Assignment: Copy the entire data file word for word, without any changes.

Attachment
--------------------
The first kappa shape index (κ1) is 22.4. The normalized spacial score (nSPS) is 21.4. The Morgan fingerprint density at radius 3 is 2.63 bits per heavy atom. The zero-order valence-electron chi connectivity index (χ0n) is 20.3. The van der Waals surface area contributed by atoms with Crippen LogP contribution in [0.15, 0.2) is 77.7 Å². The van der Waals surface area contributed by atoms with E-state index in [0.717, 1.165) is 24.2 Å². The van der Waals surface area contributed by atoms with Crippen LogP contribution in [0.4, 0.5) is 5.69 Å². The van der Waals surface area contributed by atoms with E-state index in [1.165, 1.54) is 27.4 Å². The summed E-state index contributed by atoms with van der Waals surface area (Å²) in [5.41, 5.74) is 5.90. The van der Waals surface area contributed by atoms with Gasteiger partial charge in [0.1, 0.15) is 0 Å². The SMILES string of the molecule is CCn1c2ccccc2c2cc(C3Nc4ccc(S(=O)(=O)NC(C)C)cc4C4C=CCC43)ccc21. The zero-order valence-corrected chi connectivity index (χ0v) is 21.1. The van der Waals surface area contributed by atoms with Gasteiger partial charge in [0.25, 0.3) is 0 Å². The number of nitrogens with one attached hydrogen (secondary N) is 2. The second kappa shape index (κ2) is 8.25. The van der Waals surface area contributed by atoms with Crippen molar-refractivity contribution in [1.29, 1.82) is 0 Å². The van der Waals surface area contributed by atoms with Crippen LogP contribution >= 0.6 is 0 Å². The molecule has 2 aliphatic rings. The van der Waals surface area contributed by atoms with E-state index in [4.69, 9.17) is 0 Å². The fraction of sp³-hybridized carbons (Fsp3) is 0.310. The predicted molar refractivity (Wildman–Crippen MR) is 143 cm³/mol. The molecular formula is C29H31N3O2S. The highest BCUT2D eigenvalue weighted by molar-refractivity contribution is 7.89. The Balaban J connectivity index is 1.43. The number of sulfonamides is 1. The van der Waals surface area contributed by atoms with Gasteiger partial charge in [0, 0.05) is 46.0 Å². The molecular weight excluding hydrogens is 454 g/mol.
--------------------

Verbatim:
The first kappa shape index (κ1) is 22.4. The normalized spacial score (nSPS) is 21.4. The Morgan fingerprint density at radius 3 is 2.63 bits per heavy atom. The zero-order valence-electron chi connectivity index (χ0n) is 20.3. The van der Waals surface area contributed by atoms with Crippen LogP contribution in [0.15, 0.2) is 77.7 Å². The van der Waals surface area contributed by atoms with E-state index in [0.717, 1.165) is 24.2 Å². The van der Waals surface area contributed by atoms with Crippen LogP contribution in [0.4, 0.5) is 5.69 Å². The van der Waals surface area contributed by atoms with E-state index in [1.165, 1.54) is 27.4 Å². The summed E-state index contributed by atoms with van der Waals surface area (Å²) in [5.41, 5.74) is 5.90. The van der Waals surface area contributed by atoms with Gasteiger partial charge in [0.1, 0.15) is 0 Å². The SMILES string of the molecule is CCn1c2ccccc2c2cc(C3Nc4ccc(S(=O)(=O)NC(C)C)cc4C4C=CCC43)ccc21. The zero-order valence-corrected chi connectivity index (χ0v) is 21.1. The van der Waals surface area contributed by atoms with Gasteiger partial charge in [0.25, 0.3) is 0 Å². The number of nitrogens with one attached hydrogen (secondary N) is 2. The second kappa shape index (κ2) is 8.25. The van der Waals surface area contributed by atoms with Crippen molar-refractivity contribution in [1.29, 1.82) is 0 Å². The van der Waals surface area contributed by atoms with Crippen LogP contribution >= 0.6 is 0 Å². The molecule has 2 aliphatic rings. The van der Waals surface area contributed by atoms with E-state index in [4.69, 9.17) is 0 Å². The fraction of sp³-hybridized carbons (Fsp3) is 0.310. The predicted molar refractivity (Wildman–Crippen MR) is 143 cm³/mol. The molecular formula is C29H31N3O2S. The highest BCUT2D eigenvalue weighted by molar-refractivity contribution is 7.89. The Balaban J connectivity index is 1.43. The number of sulfonamides is 1. The van der Waals surface area contributed by atoms with Gasteiger partial charge in [0, 0.05) is 46.0 Å². The molecular weight excluding hydrogens is 454 g/mol.